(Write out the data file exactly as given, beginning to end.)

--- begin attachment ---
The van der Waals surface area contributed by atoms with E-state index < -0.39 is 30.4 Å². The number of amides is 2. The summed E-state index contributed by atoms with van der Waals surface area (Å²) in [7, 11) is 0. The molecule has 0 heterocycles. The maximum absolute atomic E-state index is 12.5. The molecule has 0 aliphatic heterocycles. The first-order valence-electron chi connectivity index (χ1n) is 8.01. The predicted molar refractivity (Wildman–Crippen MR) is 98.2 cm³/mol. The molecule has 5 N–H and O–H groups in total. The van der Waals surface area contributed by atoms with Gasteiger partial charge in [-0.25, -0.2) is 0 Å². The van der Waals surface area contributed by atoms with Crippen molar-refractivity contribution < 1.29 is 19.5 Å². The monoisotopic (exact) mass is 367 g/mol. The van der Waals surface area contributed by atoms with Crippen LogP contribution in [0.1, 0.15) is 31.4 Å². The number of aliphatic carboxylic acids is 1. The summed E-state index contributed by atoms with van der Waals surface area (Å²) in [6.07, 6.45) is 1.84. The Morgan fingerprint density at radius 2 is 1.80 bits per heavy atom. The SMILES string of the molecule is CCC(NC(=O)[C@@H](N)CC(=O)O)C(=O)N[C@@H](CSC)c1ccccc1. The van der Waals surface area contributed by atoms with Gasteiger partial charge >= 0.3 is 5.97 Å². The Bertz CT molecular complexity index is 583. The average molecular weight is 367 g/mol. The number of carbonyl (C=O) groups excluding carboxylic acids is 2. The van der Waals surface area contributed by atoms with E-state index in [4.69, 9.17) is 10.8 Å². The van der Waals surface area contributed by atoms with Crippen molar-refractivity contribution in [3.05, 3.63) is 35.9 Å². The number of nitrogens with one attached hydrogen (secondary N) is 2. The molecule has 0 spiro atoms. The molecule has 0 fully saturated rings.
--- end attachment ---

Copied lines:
The van der Waals surface area contributed by atoms with E-state index < -0.39 is 30.4 Å². The number of amides is 2. The summed E-state index contributed by atoms with van der Waals surface area (Å²) in [7, 11) is 0. The molecule has 0 heterocycles. The maximum absolute atomic E-state index is 12.5. The molecule has 0 aliphatic heterocycles. The first-order valence-electron chi connectivity index (χ1n) is 8.01. The predicted molar refractivity (Wildman–Crippen MR) is 98.2 cm³/mol. The molecule has 5 N–H and O–H groups in total. The van der Waals surface area contributed by atoms with Gasteiger partial charge in [-0.25, -0.2) is 0 Å². The van der Waals surface area contributed by atoms with Crippen molar-refractivity contribution < 1.29 is 19.5 Å². The monoisotopic (exact) mass is 367 g/mol. The van der Waals surface area contributed by atoms with Crippen LogP contribution in [0.1, 0.15) is 31.4 Å². The number of aliphatic carboxylic acids is 1. The summed E-state index contributed by atoms with van der Waals surface area (Å²) in [6.07, 6.45) is 1.84. The Morgan fingerprint density at radius 2 is 1.80 bits per heavy atom. The SMILES string of the molecule is CCC(NC(=O)[C@@H](N)CC(=O)O)C(=O)N[C@@H](CSC)c1ccccc1. The van der Waals surface area contributed by atoms with Gasteiger partial charge >= 0.3 is 5.97 Å². The Bertz CT molecular complexity index is 583. The average molecular weight is 367 g/mol. The number of carbonyl (C=O) groups excluding carboxylic acids is 2. The van der Waals surface area contributed by atoms with E-state index in [4.69, 9.17) is 10.8 Å². The van der Waals surface area contributed by atoms with Crippen molar-refractivity contribution in [3.05, 3.63) is 35.9 Å². The number of nitrogens with one attached hydrogen (secondary N) is 2. The molecule has 0 spiro atoms. The molecule has 0 fully saturated rings.